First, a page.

Goodes says the long-term water security plan was launched in June 2009 with a vision for 2050 of a diversified water supply. He says that management needs to consider how these sources interrelate strategically. “There are a great number of questions we are wrestling with,” he adds.

Interview With Lipkis, President of TreePeople

In an interview a few days after the US-Australia Dialogue, Lipkis expands on his ideas for an improved Los Angeles water supply. “We need to implement UCLA’s environmental and sustainability initiative [‘Thriving in a Hotter Los Angeles’] sooner than planned,” he says.

The plan itself will cost $150 million for the university’s departments to complete, he says. “It is doable and will engage a lot of people.”

TreePeople completed a study tour of Australia in 2012 and published a report, “Lessons from the Land of Oz for the American Southwest: Australia’s Responses to its Millennium Drought.” It is available on their website. It succinctly covers many of the projects that were touched on at the US-Australia Dialogue.

Lipkis says that, while on the tour, he asked Wong, “When in the 12-year drought did Australia figure out it was in the middle of a 12-year drought?”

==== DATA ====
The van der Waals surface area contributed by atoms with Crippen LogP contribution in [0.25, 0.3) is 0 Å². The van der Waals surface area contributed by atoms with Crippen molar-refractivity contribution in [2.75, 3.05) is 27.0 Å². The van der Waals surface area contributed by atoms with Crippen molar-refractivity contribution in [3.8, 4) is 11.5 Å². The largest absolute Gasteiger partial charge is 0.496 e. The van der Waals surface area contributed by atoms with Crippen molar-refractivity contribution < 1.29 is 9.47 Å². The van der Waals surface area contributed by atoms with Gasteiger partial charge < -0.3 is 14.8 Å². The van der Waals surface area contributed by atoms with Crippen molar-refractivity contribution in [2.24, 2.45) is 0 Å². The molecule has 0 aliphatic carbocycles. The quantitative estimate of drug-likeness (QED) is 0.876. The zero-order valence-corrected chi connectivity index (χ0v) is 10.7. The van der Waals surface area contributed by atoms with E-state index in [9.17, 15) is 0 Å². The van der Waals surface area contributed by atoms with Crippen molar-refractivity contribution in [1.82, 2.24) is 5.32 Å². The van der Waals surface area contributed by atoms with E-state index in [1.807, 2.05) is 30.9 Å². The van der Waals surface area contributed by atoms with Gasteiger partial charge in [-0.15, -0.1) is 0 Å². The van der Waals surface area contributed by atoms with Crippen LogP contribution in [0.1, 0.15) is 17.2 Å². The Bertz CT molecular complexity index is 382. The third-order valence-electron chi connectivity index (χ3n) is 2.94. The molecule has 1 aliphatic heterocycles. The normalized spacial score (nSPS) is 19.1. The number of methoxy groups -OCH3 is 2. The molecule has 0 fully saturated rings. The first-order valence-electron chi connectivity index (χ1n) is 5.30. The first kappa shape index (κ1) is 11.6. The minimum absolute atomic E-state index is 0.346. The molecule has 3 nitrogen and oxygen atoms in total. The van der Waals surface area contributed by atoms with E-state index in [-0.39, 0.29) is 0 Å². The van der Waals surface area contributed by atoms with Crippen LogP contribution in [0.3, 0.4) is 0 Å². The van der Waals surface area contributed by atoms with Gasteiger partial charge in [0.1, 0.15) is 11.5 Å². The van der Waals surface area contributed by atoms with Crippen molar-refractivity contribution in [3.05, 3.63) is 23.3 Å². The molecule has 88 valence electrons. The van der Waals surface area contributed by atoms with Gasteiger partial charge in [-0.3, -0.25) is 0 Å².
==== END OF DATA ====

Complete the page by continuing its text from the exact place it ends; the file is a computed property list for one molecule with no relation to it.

The answer from Wong, was “The longer you wait, the worse the options are, the more people get hurt and costs increase.”

Finally, 10 and one-half years into the drought, Australia got scared and invested in desalination plants in Sydney and Melbourne. The drought had ended by the time the desalination plants were built, and there were no takers for the water so they were idled, except as necessary to maintain their operational condition. Sydney’s plant was eventually sold, he says.

However, early on in the drought, the water agencies had deployed incentives to reduce water usage, subsidized the installation of water tanks, and created a muscular education campaign to reach the public. And everyone got it, producing lasting successes in urban water conservation that continues to this day.